Before turning pro, D’Alvise played in 145 games with Clarkson University from 2005-2009 where he had 49 goals and 56 assists. He was named the Most Outstanding Player of the ECAC Hockey Tournament playoffs in the 2006-07 season.

Dainton ended last season with the Falcons after finishing his four-year collegiate career with UMass-Amherst. The native of Sudbury, Ontario, made his AHL debut on March 23 at the XL Center, stopping 31 of 34 shots. He earned his first AHL win on March 26 at Worcester, turning aside 39 of 41 shots. … Pending its approval by the AHL Board of Governors, the league’s 2011-12 regular-season schedule will be released Thursday at 4 p.m. It will be available for viewing and download at


Left wing Ryan Bourque, younger son of Hockey Hall of Fame Ray Bourque, could be one of the young players that Deveaux might be helping protect.

Bourque, 20, has an outside chance of making the Rangers, though he probably would be helped by at least one season with the Whale. But before Rangers training camp starts Sept. 15, when players report to the training facility in Greenburgh, N.Y., Bourque and 23 other Rangers prospects will participate in an eight-team tournament in Traverse City, Mich.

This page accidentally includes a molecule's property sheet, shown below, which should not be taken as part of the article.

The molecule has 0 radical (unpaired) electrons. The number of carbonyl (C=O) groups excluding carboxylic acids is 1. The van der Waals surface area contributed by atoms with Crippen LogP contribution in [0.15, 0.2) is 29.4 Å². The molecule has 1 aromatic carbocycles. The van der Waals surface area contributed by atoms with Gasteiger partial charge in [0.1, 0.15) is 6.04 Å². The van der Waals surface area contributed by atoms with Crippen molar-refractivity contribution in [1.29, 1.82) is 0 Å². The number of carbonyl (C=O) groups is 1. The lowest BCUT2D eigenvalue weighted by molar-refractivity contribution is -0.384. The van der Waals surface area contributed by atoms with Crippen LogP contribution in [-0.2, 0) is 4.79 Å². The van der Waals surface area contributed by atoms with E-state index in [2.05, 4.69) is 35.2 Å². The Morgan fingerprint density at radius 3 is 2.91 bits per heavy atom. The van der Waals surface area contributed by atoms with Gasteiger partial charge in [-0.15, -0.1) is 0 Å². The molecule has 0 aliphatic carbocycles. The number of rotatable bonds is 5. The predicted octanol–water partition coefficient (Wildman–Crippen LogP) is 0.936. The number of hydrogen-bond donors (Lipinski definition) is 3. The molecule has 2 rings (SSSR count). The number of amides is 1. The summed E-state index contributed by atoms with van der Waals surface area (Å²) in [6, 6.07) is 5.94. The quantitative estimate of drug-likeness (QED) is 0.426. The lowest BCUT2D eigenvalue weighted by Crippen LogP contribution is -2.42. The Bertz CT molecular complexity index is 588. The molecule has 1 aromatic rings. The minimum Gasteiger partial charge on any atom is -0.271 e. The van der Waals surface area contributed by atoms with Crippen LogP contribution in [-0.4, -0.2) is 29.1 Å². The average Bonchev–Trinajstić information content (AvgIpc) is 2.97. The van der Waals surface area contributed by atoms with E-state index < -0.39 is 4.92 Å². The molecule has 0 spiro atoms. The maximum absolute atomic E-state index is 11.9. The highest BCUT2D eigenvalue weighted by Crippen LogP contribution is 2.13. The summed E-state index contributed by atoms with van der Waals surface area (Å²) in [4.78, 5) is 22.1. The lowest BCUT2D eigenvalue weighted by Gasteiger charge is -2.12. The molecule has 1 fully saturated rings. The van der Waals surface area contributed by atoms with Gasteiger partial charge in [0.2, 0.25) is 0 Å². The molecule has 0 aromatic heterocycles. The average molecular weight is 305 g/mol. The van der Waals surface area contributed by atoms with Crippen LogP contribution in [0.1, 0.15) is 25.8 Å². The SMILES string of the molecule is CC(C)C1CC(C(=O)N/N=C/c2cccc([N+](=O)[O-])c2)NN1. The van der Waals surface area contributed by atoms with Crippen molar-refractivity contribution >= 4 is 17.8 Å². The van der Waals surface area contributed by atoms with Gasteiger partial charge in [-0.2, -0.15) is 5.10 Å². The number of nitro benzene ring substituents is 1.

Despite being only 20, Bourque will be one of the more experienced players on the Rangers’ roster as he will be taking part in his third straight tournament since being drafted in the third round in 2009.

“Traverse City is a great tournament to have before training camp,” Bourque told “It prepares you really well because you are playing real games against competitive teams. I think it gives you a jump start into the NHL camp. I saw what it did for (Rangers center) Derek (Stepan) last year and how he carried that momentum into training camp. I’m looking for the same thing, to build my confidence and to get me ready conditioning-wise.”

Bourque said the prospects camp in late June after the draft helped the bonding process.